Italy’s duomo ho­tel is fit for Fellini

Baltimore Sun Sunday - - TRAVEL -

Even its ir­rev­er­ent name, an odd mix of up­per- and low­er­case let­ters, sug­gests the whimsy of the duomo ho­tel. Noted in­dus­trial ar­chi­tect Ron Arad headed the de­sign team for this fu­tur­is­tic ho­tel in Ri­mini, home­town of Ital­ian di­rec­tor Fed­erico Fellini. Ri­mini served as the back­drop for so many Fellini films that first-time vis­i­tors of­ten feel a sense of deja vu.

In ev­ery sense, duomo (“cathe­dral” in Ital­ian) is Fellini-es­que. The ho­tel sits on a nar­row street that is barely pass­able by a sin­gle car but per­fectly po­si­tioned near mon­u­ments, ru­ins and trendy shops. Guests en­ter through lac­quered red doors that spring open like the levers of a pin­ball ma­chine to see the re­cep­tion desk.

Opened in 2006, the 34 guest rooms and nine suites are min­i­mal­ist in style and ex­tremely invit­ing. The decor in­cludes plat­form beds, a soft white padded floor and av­o­cado slid­ing doors cov­er­ing the win­dows. .

Over­size pod bath­rooms have white Co­ri­an­walls and slat­ted teak floors, an egg-shaped Alessi lava­tory and bidet, an il­lu­mi­nat­ing rain shower that drains into the floor, and awin­dow over­look­ing the bed. All rooms of­fer Wi-fi, flat-screen TVS and flu­o­res­cent lights on dim­mers.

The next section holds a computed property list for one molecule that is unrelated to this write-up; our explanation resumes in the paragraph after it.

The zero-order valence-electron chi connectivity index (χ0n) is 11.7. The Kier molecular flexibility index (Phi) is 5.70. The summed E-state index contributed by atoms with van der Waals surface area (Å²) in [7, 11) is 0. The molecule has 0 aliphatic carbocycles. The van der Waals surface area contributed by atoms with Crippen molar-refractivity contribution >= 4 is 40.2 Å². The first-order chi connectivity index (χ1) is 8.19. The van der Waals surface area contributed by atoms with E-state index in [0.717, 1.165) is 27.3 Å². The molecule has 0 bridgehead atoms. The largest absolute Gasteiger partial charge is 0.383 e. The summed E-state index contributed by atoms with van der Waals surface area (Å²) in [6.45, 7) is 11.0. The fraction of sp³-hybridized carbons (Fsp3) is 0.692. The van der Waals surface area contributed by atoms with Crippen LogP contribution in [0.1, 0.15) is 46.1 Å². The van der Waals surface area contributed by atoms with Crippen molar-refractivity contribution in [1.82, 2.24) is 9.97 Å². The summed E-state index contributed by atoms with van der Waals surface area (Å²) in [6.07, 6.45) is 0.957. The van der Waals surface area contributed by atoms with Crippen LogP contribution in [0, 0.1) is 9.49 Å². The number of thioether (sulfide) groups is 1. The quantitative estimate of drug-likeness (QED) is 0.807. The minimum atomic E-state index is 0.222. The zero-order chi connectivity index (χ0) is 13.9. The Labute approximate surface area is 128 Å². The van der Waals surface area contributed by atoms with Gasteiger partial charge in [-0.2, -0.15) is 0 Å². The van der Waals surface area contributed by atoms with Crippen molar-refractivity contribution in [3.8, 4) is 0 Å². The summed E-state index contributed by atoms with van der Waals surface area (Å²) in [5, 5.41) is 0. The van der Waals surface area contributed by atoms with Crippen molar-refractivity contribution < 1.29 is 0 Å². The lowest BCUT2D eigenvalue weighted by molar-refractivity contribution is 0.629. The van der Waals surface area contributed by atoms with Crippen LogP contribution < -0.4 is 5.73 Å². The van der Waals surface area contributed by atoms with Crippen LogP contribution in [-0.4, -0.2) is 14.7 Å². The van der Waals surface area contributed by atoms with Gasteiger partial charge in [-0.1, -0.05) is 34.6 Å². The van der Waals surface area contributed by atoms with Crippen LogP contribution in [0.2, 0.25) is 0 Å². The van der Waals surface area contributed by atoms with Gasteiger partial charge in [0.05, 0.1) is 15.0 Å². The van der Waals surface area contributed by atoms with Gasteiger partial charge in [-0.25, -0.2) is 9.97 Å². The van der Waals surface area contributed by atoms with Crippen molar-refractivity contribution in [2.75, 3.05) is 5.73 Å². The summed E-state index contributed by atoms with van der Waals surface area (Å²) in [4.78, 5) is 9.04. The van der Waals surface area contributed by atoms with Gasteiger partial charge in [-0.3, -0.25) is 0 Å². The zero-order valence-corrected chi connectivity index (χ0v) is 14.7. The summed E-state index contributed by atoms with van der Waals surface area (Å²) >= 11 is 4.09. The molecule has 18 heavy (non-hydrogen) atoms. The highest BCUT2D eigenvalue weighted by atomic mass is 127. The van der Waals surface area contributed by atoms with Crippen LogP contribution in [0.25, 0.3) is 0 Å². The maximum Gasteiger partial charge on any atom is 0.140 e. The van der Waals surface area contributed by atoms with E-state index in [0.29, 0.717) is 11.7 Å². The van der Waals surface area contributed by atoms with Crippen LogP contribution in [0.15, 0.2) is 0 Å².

The nomi club at the front of the ho­tel is a place where yup­pies con­gre­gate on Sun­day evenings when

are free and the re­tractable glass wall al­lows the crowd to spill onto the street. By morn­ing, the space is trans­formed into a sedate break­fast room. With ev­ery com­fort and im­pec­ca­ble ser­vice, duomo is an ex­pe­ri­ence to re­mem­ber.

JEROME LEVINE/PHOTO FOR TRI­BUNE NEWS­PA­PERS

The lobby and re­cep­tion desk of the Ho­tel duomo in Ri­mini, Italy, lead vis­i­tors into a fu­tur­is­tic space.

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